When Miller called, the informer answered and stated that complications had arisen. He requested that Miller pick him up. Miller did so and the two then drove a short distance to a meeting with other agents involved in the case. At 9:25, Miller and the informer returned to the Johnson residence and parked in front. A man later identified as Steven Gallagher entered Miller's car. The informer left and Gallagher and Miller discussed the cocaine transaction. Gallagher told Miller that the money would have to be given to him before the cocaine could be delivered. Miller refused and stated he would not hand over the money until he saw the cocaine he was to purchase. The two then worked out a rather elaborate plan to effectuate the sale.
Miller followed Gallagher to Scanlon's location, then the three, each in a separate vehicle, drove to a location on Forward Street which was dark, quiet and in a residential neighborhood. Miller took the money from Scanlon and directed him to leave. Gallagher then left and was gone for approximately 10 to 20 minutes. When he returned he had a passenger with him, Dixon. Gallagher parked his pick-up approximately 100 feet behind Miller's car. Leaving Dixon in the pick-up, Gallagher entered Miller's car. In Miller's words, after Gallagher
sat down he asked me if I had the money. I told him that I had the money, it was in the trunk. I wasn't going to show or give the money till I'd seen the cocaine. Mr. Gallagher told me that he couldn't get the cocaine fronted to him, so he had to bring along the man.
After Gallagher produced the package of cocaine and assured Miller that it was genuine, Miller gave the arrest signal.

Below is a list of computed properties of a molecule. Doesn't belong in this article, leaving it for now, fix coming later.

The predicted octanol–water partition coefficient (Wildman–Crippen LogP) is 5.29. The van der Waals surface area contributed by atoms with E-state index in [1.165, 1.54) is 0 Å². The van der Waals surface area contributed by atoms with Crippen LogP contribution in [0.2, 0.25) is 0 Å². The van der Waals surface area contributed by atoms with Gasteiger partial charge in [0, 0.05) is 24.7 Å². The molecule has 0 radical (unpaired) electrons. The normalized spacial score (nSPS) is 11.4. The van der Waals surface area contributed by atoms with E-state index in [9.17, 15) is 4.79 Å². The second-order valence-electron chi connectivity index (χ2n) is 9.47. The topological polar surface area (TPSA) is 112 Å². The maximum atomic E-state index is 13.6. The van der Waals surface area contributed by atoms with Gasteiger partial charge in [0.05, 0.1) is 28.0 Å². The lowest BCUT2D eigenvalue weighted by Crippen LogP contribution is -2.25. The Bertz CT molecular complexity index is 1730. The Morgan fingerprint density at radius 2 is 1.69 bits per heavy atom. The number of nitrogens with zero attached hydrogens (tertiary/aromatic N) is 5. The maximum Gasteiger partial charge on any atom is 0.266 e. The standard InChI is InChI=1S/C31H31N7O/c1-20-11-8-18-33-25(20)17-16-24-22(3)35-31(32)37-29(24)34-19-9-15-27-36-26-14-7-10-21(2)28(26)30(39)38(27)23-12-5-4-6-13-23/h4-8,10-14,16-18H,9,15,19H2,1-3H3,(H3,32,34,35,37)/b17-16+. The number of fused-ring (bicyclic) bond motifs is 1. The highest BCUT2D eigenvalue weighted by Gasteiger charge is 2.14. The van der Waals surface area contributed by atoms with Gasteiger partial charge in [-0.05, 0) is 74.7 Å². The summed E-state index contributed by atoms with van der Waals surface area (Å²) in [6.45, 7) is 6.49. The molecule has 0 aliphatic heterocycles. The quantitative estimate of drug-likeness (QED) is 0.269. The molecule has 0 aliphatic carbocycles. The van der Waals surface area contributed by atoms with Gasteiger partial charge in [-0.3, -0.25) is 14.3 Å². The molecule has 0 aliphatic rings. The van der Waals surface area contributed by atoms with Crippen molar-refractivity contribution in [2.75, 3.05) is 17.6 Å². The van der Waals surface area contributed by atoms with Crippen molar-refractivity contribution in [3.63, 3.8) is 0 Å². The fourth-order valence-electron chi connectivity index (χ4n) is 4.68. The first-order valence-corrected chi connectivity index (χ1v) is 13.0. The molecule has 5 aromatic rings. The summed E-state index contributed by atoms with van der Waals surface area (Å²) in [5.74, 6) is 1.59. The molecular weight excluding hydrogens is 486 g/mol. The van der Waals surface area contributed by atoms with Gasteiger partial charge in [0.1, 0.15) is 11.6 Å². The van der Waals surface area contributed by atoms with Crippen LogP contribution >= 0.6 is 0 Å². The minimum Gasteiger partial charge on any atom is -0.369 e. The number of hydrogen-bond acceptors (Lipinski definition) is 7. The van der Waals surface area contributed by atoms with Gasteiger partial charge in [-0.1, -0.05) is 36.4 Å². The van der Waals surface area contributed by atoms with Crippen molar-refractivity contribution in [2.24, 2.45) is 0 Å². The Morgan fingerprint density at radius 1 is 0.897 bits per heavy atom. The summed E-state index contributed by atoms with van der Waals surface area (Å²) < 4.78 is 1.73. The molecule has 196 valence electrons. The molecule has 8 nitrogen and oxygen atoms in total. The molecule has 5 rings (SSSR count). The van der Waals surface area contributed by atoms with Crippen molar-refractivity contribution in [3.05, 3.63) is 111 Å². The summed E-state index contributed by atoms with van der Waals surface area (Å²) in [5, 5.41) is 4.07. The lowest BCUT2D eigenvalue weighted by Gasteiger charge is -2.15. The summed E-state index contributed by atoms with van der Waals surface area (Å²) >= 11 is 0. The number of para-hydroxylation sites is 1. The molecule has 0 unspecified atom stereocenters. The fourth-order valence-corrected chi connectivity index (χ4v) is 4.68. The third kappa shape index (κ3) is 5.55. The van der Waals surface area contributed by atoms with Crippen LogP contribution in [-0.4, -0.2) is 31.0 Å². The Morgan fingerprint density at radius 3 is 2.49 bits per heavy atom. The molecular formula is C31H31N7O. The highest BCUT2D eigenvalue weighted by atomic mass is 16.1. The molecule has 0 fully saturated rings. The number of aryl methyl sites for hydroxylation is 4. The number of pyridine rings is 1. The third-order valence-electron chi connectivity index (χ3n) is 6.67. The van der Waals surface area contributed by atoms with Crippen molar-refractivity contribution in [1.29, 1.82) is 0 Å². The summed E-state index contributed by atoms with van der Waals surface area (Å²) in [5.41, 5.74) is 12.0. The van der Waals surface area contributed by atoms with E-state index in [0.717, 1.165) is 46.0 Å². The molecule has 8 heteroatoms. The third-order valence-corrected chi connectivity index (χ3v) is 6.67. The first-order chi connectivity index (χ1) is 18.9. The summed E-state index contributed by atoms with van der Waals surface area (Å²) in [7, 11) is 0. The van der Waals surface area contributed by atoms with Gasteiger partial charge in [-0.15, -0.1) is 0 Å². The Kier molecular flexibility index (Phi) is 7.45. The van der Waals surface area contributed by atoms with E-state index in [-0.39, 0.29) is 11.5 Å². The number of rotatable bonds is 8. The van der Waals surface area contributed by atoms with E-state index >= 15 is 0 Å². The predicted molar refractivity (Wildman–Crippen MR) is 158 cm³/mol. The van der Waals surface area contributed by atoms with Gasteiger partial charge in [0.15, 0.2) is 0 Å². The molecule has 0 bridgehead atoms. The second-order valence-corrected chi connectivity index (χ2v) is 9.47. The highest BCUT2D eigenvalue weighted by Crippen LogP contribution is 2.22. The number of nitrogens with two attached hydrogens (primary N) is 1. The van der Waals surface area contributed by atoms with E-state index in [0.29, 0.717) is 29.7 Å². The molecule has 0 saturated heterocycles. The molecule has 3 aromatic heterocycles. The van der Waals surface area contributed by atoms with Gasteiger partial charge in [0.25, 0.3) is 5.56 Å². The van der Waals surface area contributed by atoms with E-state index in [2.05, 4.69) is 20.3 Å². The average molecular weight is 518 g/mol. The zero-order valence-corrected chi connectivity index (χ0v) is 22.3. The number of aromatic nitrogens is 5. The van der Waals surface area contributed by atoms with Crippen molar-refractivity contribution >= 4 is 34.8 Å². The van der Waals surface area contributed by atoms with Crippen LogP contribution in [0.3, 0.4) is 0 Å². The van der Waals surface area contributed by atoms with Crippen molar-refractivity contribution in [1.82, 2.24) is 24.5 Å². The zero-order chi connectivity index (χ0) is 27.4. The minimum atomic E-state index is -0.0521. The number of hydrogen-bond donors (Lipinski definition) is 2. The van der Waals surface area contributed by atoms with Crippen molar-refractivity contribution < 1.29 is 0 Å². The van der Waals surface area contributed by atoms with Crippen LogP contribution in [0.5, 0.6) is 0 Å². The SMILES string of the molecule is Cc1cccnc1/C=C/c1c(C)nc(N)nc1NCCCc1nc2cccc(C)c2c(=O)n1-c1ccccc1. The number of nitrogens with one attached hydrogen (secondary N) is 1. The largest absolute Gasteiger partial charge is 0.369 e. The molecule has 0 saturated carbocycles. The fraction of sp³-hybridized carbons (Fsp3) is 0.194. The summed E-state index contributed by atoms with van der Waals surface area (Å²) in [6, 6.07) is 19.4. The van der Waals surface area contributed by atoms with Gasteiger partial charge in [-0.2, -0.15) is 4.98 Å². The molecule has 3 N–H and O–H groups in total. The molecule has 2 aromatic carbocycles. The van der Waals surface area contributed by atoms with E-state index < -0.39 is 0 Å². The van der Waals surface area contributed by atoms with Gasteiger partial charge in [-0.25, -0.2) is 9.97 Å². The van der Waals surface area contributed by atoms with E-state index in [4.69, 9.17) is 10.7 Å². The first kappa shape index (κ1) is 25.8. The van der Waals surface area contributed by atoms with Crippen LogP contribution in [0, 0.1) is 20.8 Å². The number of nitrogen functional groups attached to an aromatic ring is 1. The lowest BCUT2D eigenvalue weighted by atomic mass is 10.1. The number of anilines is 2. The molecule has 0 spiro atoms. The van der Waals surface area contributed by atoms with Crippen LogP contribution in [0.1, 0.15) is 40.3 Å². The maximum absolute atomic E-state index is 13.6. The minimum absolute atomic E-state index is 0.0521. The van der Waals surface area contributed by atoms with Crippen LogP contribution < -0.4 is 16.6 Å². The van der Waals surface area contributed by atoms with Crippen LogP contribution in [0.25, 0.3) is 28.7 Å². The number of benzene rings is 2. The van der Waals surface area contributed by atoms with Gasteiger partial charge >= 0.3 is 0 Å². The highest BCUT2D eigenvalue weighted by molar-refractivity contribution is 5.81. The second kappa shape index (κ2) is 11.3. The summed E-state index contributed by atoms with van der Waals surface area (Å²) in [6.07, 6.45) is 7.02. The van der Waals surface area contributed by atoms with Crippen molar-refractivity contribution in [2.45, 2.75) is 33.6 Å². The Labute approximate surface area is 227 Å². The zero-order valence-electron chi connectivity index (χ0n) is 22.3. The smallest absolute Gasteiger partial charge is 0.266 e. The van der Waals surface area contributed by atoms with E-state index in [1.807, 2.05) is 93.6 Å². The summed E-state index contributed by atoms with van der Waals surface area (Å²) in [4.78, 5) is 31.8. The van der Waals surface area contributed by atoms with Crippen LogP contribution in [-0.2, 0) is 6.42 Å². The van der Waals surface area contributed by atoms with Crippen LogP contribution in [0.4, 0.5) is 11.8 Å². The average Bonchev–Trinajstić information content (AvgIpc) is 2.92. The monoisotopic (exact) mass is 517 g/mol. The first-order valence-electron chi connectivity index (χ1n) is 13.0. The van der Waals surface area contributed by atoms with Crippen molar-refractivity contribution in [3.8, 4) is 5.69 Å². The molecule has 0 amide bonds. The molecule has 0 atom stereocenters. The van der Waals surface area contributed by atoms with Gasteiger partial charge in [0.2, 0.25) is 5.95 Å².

At the time of the signal, Officer Becker was waiting as a passenger in an unmarked van around the corner from the scene of the sale on Forward Street. When directed over the police radio to move in, the van's driver drove on to Forward Street to a point behind Gallagher's pick-up. By the time Becker was approaching the pick-up, several officers and police vehicles had already reached Miller's car and were placing Gallagher under arrest. At least one of those officers had drawn his gun. Distinctive markings on the officers' apparel indicated that they were police. As he approached the pick-up, Becker saw Dixon attempting to crouch down in the truck cab. As the van came closer, Dixon slowly opened the passenger door several inches and then, when the van reached the pick-up, he bolted from the truck and ran across the front lawn of the nearest residence. Becker pursued and after a chase of 50 feet closed the gap. With gun drawn, Becker ordered Dixon to stop. Dixon complied.